Sure enough, Britt's Conscripts got into close quarters with one of Marine units. He inflicted some damage on the my unit, but I was able to wipe out the Conscripts.
And therein lies the paradox.
For, while I eliminated Britt's unit in close combat, he gained positive Bushido. Not only did he increase his CAP total, but he also gained the use of the "Emboldened" card. This card decreases the cost to fire of all Japanese units, while increasing their Firepower and Defense. In effect, even as I eliminated some of Britt's units, I made the others even stronger.
I cannot express to you the impact of the combination of the Bushido rules and the Emboldened card. For it is in that combination that the game elevated beyond immersion at a command level. As the American player, I very quickly came to feel -- intensely -- not merely a "concern" about the Japanese units that Britt began to selectively charge at my units. Rather, I felt a very real FEAR of them.
The sight of a Japanese unit moving relentlessly, with violent intent, toward my troops struck in me a note of panic that I had never before experienced in a wargame. Part of the reason for this is the game's use of a separate set of Hit markers for Japanese foot units; included in them are several "No Hit" markers.
The effect of those "No Hit" markers is to add an additional element of terror to the American player. For, you see, gaining a "Hit" on the Japanese unit might not actually result in any damage to it; the "No Hit" markers allow the Japanese player to continue without any damage being inflicted on his unit.
When seeing a Bushido-Emboldened enemy squad shake off your hits, you, as the American player, begin to visualize with great clarity yourself -- not your "unit", but YOURSELF -- holding your position and firing your B.A.R. into the advancing Japanese squad, only to see them ignore their squad-mates dropping around them and continue to advance toward YOU. And, believe me, it is in those moments that you feel panic.
And when the Japanese "regular" infantry got into the action, the effect was even more intense. While the Conscript units attacking was frightening enough, when the IJA regulars did so, the result was amplified.
Just as I was beginning to feel some of what an American solider on Guadalcanal must have felt, Britt, for his part, began to express that he was adjusting his thinking and tactics to mirror that of the Japanese code. What should have been a basic "attack/defend" situation became one in which the roles were reversed: although I was nominally the "attacker", my Americans often found themselves ducking for cover and good defensive positions to withstand the attack of an on-coming Japanese squad.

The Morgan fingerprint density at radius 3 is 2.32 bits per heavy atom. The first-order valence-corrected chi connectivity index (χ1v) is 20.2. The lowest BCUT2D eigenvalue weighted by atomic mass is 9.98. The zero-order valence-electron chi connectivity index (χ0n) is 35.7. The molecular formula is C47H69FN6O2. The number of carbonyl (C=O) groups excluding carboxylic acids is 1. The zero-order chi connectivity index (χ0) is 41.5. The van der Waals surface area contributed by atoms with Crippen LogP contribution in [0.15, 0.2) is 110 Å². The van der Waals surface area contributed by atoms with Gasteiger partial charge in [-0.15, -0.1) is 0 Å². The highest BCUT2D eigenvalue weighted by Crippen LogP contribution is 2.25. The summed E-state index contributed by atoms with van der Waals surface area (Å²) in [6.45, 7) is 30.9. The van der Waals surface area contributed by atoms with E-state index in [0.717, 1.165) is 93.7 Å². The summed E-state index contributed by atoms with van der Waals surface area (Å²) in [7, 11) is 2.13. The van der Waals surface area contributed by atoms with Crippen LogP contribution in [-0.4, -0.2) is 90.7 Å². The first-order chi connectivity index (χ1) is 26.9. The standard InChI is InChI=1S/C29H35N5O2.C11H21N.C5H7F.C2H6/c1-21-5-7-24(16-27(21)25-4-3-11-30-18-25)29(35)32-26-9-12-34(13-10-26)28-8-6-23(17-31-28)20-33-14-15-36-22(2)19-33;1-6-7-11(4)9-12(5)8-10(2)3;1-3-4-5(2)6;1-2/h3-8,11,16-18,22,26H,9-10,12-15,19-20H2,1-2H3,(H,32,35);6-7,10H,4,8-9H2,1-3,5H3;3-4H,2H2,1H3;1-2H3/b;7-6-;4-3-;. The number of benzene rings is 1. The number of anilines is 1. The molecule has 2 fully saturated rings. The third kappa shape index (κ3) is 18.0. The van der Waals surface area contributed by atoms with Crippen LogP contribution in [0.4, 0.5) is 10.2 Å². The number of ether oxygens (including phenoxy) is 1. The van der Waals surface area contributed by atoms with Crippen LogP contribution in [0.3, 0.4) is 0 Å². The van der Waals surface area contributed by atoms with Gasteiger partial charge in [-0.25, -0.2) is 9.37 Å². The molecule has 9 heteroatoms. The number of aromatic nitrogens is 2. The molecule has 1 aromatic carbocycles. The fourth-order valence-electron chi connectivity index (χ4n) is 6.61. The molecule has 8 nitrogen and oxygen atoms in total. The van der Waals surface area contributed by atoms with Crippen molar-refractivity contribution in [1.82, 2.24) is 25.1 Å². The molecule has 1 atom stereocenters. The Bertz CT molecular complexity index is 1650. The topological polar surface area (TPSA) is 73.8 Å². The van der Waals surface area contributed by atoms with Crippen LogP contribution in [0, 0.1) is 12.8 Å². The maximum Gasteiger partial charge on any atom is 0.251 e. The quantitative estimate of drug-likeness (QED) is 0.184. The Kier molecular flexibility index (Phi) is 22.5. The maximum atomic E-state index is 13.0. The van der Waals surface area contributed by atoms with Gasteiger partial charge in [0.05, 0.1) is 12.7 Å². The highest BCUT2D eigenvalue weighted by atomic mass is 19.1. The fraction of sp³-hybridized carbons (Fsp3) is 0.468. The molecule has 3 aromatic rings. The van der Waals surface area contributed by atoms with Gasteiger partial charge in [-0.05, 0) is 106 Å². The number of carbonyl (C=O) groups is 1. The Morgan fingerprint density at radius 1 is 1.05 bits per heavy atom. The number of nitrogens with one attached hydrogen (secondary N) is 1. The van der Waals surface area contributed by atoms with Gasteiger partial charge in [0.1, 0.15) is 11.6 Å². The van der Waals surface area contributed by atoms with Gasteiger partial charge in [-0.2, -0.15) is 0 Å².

As we moved through the game, we took several moments to discuss the dramatic and powerful story we were witnessing play out on the board in front of us.
Our conversation ranged from not only the mechanics of the game, but to the deeper philosophical themes that the game presents.
To be sure, Britt did not simply charge all of his units at mine. He did so at particular moments and always with a clear tactical objective in mind. His mindset -- as he described it -- was to be perfectly willing to sacrifice some of his units so that the others might be placed in a more advantageous position.
As he did so, we discussed the differing philosophies -- cultural ideologies, really -- of the two societies. Britt pointed out that the Japanese belief in the supremacy of the group over the value of the individual was completely opposite that of the Western world. And it was those philosophies that we saw being played out on the game board.
The battle raged back and forth, with many "cinematic" moments for which the CoH series is known. Finally, on the last turn -- indeed, on the final Activation -- Britt had a chance to make one last attack on a Marine unit that was 40 meters away from the village, a Marine whose entry into the village would secure victory for the Americans.
Britt held the dice with a mix of anticipation and anxiety as he dropped them into the tower. They tumbled down and came to a rest.
His attack failed.
The Marine used his last Action Points to enter the village. The Americans -- at great cost to both sides -- had attained their victory.
And strewn across the surrounding jungle and beach, their blood mixing in the sand, were the bodies of men from two different worlds, men who would die for their respective culture's philosophy: one claiming that the individual must be subservient to the whole and that their insular people were superior to all; the other -- ultimately victorious -- claiming that every individual has value and that liberty for each person creates a collective greatness for all . . .